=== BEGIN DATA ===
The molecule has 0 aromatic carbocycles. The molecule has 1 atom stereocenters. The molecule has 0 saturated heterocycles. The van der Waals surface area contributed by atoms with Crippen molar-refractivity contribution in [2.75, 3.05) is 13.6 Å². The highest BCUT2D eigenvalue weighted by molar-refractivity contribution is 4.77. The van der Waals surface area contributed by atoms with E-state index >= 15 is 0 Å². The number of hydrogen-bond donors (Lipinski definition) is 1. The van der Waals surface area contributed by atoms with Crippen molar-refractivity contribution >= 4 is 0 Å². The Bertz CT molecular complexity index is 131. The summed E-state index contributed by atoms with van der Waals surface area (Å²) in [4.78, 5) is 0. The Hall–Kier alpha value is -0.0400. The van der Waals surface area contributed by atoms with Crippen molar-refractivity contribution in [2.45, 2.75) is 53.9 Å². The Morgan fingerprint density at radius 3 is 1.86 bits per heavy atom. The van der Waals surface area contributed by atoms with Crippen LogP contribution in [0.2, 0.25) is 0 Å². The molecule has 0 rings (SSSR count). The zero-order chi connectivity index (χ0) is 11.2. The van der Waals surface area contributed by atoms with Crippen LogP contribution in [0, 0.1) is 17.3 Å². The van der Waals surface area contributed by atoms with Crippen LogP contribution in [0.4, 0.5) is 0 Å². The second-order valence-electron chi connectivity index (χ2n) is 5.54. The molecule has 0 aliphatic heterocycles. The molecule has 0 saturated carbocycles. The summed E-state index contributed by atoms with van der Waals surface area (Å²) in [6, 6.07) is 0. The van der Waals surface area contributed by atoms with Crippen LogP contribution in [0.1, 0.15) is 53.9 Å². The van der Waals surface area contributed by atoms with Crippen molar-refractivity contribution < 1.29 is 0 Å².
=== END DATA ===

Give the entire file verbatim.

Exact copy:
The molecule has 0 aromatic carbocycles. The molecule has 1 atom stereocenters. The molecule has 0 saturated heterocycles. The van der Waals surface area contributed by atoms with Crippen molar-refractivity contribution in [2.75, 3.05) is 13.6 Å². The highest BCUT2D eigenvalue weighted by molar-refractivity contribution is 4.77. The van der Waals surface area contributed by atoms with E-state index >= 15 is 0 Å². The number of hydrogen-bond donors (Lipinski definition) is 1. The van der Waals surface area contributed by atoms with Crippen molar-refractivity contribution >= 4 is 0 Å². The Bertz CT molecular complexity index is 131. The summed E-state index contributed by atoms with van der Waals surface area (Å²) in [4.78, 5) is 0. The Hall–Kier alpha value is -0.0400. The van der Waals surface area contributed by atoms with Crippen molar-refractivity contribution in [2.45, 2.75) is 53.9 Å². The Morgan fingerprint density at radius 3 is 1.86 bits per heavy atom. The van der Waals surface area contributed by atoms with Crippen LogP contribution in [0.2, 0.25) is 0 Å². The molecule has 0 rings (SSSR count). The zero-order chi connectivity index (χ0) is 11.2. The van der Waals surface area contributed by atoms with Crippen LogP contribution in [0, 0.1) is 17.3 Å². The van der Waals surface area contributed by atoms with Crippen LogP contribution in [0.4, 0.5) is 0 Å². The second-order valence-electron chi connectivity index (χ2n) is 5.54. The molecule has 0 aliphatic heterocycles. The molecule has 0 saturated carbocycles. The summed E-state index contributed by atoms with van der Waals surface area (Å²) in [6, 6.07) is 0. The van der Waals surface area contributed by atoms with Crippen LogP contribution in [0.1, 0.15) is 53.9 Å². The van der Waals surface area contributed by atoms with Crippen molar-refractivity contribution < 1.29 is 0 Å².